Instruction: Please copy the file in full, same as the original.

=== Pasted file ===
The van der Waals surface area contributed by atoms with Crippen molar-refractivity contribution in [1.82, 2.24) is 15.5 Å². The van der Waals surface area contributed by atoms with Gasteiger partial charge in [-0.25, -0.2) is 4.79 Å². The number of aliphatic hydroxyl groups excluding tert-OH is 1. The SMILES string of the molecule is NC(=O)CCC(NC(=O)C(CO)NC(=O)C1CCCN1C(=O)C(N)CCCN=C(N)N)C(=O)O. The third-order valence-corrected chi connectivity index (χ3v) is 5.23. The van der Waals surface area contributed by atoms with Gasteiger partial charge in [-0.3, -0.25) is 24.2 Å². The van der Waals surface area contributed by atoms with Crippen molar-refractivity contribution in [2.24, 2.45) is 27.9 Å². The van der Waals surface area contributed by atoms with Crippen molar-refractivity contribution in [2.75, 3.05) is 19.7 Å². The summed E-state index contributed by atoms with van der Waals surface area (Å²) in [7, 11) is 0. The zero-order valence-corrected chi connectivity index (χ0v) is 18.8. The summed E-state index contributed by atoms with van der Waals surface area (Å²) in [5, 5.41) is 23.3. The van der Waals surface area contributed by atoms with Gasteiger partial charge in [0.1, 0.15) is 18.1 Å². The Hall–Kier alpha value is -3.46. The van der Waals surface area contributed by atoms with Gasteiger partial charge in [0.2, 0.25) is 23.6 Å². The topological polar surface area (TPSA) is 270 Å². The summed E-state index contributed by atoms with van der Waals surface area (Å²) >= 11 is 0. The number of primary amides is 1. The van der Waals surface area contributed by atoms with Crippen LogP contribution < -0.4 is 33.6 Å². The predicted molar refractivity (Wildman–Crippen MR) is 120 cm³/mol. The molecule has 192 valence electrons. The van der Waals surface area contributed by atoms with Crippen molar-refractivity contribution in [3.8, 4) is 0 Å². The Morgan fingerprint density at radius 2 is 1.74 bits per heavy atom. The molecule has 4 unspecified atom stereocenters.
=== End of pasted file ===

The van der Waals surface area contributed by atoms with Crippen molar-refractivity contribution in [1.82, 2.24) is 15.5 Å². The van der Waals surface area contributed by atoms with Gasteiger partial charge in [-0.25, -0.2) is 4.79 Å². The number of aliphatic hydroxyl groups excluding tert-OH is 1. The SMILES string of the molecule is NC(=O)CCC(NC(=O)C(CO)NC(=O)C1CCCN1C(=O)C(N)CCCN=C(N)N)C(=O)O. The third-order valence-corrected chi connectivity index (χ3v) is 5.23. The van der Waals surface area contributed by atoms with Gasteiger partial charge in [-0.3, -0.25) is 24.2 Å². The van der Waals surface area contributed by atoms with Crippen molar-refractivity contribution in [2.24, 2.45) is 27.9 Å². The van der Waals surface area contributed by atoms with Crippen molar-refractivity contribution in [2.75, 3.05) is 19.7 Å². The summed E-state index contributed by atoms with van der Waals surface area (Å²) in [7, 11) is 0. The zero-order valence-corrected chi connectivity index (χ0v) is 18.8. The summed E-state index contributed by atoms with van der Waals surface area (Å²) in [5, 5.41) is 23.3. The van der Waals surface area contributed by atoms with Gasteiger partial charge in [0.1, 0.15) is 18.1 Å². The Hall–Kier alpha value is -3.46. The van der Waals surface area contributed by atoms with Gasteiger partial charge in [0.2, 0.25) is 23.6 Å². The topological polar surface area (TPSA) is 270 Å². The summed E-state index contributed by atoms with van der Waals surface area (Å²) >= 11 is 0. The number of primary amides is 1. The van der Waals surface area contributed by atoms with Crippen LogP contribution < -0.4 is 33.6 Å². The predicted molar refractivity (Wildman–Crippen MR) is 120 cm³/mol. The molecule has 192 valence electrons. The van der Waals surface area contributed by atoms with Crippen molar-refractivity contribution in [3.8, 4) is 0 Å². The Morgan fingerprint density at radius 2 is 1.74 bits per heavy atom. The molecule has 4 unspecified atom stereocenters.